• Add support for all assembly architectures

    Add support for all assembly architectures

    This copies the assembly files from https://cs.opensource.google/go/go/+/master:src/math/big/, to add support for all of the architectures supported by math/big. Most of these just jump to the pure implementations, and shouldn't pose any constant-timeness issues.

    The only one I'm somewhat unsure about is the s390x implementation, which does some loop unrolling for small limbed numbers, but it doesn't do early returns based on the evaluation results, like the amd64 did, before we modified it.

    This should address #48, but I haven't tested building and running the tests, so closing that issue is pending on doing that.

    opened by cronokirby 0
  • Fix issues for devices with 32 bit architectures

    Fix issues for devices with 32 bit architectures

    Fix issues where the implementation incorrectly assumed that the device was using words of 64 bits, leading to crashes and incorrect results on devices with 32 bit archs

    opened by marinthiercelin 0
  • `Coprime` panics on 0 length `Nat`

    `Coprime` panics on 0 length `Nat`

    When a, b = new(Nat), new(Nat), a.Coprime(b) panics since it accesses the first limb. Since both a and b are the same, the expected result would be 0.

    opened by adr1anh 0
  • Fix `Nat.Rsh` and make test more robust.

    Fix `Nat.Rsh` and make test more robust.

    • Setting x := new(Nat).Rsh(y, s, -1) would result in x not being updated.
    • Added a test that would catch this, and tests the inverse round-trip with Lsh.
    • Use the random generator to determine the size of the numbers generated for the quick tests. We ensure they are less than 128 bytes.
    • Fixed some edge cases in tests that assumed that the len(x.limbs) > 0.
    opened by adr1anh 0
  • Implement encoding.Binary{Marshaler, Unmarshaler}

    Implement encoding.Binary{Marshaler, Unmarshaler}

    These functions are simple wrappers around Nat.SetBytes() and Nat.Bytes().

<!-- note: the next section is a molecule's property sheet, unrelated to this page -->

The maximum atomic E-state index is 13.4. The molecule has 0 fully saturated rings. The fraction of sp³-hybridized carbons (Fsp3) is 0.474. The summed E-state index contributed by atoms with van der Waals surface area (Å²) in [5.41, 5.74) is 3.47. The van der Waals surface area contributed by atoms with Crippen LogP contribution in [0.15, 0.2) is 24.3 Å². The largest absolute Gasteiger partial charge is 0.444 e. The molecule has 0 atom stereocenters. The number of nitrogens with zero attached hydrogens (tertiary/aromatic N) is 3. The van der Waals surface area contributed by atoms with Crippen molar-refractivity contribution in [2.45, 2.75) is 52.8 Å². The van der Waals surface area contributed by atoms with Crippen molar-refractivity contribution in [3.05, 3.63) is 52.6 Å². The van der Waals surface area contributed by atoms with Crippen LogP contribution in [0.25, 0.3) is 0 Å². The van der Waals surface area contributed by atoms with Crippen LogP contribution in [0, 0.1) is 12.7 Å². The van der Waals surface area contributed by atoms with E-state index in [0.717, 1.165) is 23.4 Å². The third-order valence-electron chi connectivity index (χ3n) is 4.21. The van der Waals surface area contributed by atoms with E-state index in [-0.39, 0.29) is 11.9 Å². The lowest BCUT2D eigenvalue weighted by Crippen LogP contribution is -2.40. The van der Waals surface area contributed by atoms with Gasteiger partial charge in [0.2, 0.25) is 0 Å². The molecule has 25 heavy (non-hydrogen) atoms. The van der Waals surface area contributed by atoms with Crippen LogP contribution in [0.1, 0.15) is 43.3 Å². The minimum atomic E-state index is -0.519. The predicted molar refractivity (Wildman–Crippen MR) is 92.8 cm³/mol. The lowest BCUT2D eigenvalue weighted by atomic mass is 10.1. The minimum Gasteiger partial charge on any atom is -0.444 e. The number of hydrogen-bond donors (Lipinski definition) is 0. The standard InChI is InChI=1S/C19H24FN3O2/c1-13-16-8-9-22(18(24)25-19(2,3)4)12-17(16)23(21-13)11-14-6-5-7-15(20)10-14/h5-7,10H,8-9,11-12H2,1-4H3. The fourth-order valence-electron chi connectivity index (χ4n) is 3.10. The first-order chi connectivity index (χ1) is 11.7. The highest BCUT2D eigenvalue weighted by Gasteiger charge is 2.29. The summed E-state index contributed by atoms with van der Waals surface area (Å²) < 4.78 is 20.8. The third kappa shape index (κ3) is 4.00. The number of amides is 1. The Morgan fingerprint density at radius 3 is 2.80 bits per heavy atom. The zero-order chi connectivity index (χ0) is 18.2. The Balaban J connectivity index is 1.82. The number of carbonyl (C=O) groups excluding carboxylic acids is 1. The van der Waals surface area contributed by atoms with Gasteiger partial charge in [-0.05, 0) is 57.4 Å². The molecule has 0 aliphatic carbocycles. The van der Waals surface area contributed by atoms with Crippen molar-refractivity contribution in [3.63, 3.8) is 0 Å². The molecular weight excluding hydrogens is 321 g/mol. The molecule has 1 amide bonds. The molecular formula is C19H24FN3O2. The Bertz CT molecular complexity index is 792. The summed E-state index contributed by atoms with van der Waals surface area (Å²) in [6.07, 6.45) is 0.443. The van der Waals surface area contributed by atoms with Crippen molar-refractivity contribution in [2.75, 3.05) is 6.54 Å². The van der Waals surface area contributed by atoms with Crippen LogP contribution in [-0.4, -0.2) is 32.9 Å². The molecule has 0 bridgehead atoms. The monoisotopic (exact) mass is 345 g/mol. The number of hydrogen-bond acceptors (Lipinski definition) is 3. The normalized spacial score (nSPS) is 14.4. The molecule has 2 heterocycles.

For Modulus, we additionally call precomputeValues() in UnmarshalBinary().

    Int returns byte(i.sign) || i.nat.Bytes(), so that the result is always at least one byte long. Only the LSB of of the first byte is actually used.

    Also includes test to check that MarshalBinary() -> UnmarshalBinary() returns the same result.

    opened by adr1anh 0
  • Add IsUnit method

    Add IsUnit method

    Or something like that. Right now, you can use CoPrime between two nats, but what we really want somewhat often is to check if a Nat x is a coprime to a modulus n. This would be better phrased as checking if x is a unit mod n.

    enhancement 
    opened by cronokirby 0
  • Make announced size a precise number of bits

    Make announced size a precise number of bits

    Fixes #14.

    This will be very useful for unbounded calculations, since it avoids bit explosion. This also adds support for omitting the bound passed to an operation, using a smart default instead.

    opened by cronokirby 0
  • Define signed integer abstraction

    Define signed integer abstraction

    We can't and don't need to support negative values in all places, but a few operations are actually needed, and can be implemented relatively easily, in a constant-time way:

    • Multiplication
    • Addition
    • Converting to Nat via modular reduction
    • Converting from Nat via modular reduction and range
    • Checking in modular range
    enhancement 
    opened by cronokirby 0
  • Add fuzzing code for Nat, Modulus, and Int

    Add fuzzing code for Nat, Modulus, and Int

    This adds the fuzzing code that resulted in d39f5a274f7c3b8c8d60456b1525cce26ffacfe7. These fuzz functions are written for dvyukov/go-fuzz.

    All-in-all it's quite extensive and perhaps it fuzzes some stuff that may seem to trivial to fuzz. I'd be happy to remove parts of it if that's preferred and I also welcome any suggestions for how to improve the tests.

    I put it together such that you can run these commands:

    # get go-fuzz
    $ go get -u github.com/dvyukov/go-fuzz/[email protected] github.com/dvyukov/go-fuzz/[email protected]
    
    # build fuzz binary
    $ go-fuzz-build
    
    # run fuzzer on Nat
    $ go-fuzz -workdir ./_fuzz_nat -func FuzzNat
    
    # or run fuzzer on Int
    $ go-fuzz -workdir ./_fuzz_int -func FuzzInt
    

    to fuzz everything. Or run something more specific, e.g.:

    # run fuzzer on Nat.ModSqrt
    $ go-fuzz -workdir ./_fuzz_nat -func FuzzNatSqrt
    

    to fuzz a specific (set of) function(s). The former is easier to use (just one run to fuzz everything) while the latter can be more efficient (because coverage guiding can do its job better and non-zero return values can be used).

    opened by ericcornelissen 0
Owner
Lúcás Meier
undefined is not a function
Lúcás Meier